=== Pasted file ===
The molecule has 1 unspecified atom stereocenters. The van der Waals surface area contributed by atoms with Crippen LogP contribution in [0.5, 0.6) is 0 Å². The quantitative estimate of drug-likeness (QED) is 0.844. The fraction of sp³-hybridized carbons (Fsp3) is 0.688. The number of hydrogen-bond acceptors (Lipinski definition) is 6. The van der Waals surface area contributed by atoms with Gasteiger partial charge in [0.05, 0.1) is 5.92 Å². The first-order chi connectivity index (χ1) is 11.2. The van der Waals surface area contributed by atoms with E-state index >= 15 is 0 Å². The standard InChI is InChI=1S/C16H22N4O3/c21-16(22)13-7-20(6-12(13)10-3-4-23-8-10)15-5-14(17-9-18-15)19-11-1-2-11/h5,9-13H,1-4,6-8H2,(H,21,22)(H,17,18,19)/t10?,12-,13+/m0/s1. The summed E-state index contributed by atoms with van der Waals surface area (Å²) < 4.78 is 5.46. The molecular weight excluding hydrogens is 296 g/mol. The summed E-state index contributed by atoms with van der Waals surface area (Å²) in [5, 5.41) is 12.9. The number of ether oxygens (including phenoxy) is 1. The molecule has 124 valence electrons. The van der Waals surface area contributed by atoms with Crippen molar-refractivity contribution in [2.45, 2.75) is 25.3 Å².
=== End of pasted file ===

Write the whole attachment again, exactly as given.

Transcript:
The molecule has 1 unspecified atom stereocenters. The van der Waals surface area contributed by atoms with Crippen LogP contribution in [0.5, 0.6) is 0 Å². The quantitative estimate of drug-likeness (QED) is 0.844. The fraction of sp³-hybridized carbons (Fsp3) is 0.688. The number of hydrogen-bond acceptors (Lipinski definition) is 6. The van der Waals surface area contributed by atoms with Gasteiger partial charge in [0.05, 0.1) is 5.92 Å². The first-order chi connectivity index (χ1) is 11.2. The van der Waals surface area contributed by atoms with E-state index >= 15 is 0 Å². The standard InChI is InChI=1S/C16H22N4O3/c21-16(22)13-7-20(6-12(13)10-3-4-23-8-10)15-5-14(17-9-18-15)19-11-1-2-11/h5,9-13H,1-4,6-8H2,(H,21,22)(H,17,18,19)/t10?,12-,13+/m0/s1. The summed E-state index contributed by atoms with van der Waals surface area (Å²) < 4.78 is 5.46. The molecular weight excluding hydrogens is 296 g/mol. The summed E-state index contributed by atoms with van der Waals surface area (Å²) in [5, 5.41) is 12.9. The number of ether oxygens (including phenoxy) is 1. The molecule has 124 valence electrons. The van der Waals surface area contributed by atoms with Crippen molar-refractivity contribution in [2.45, 2.75) is 25.3 Å².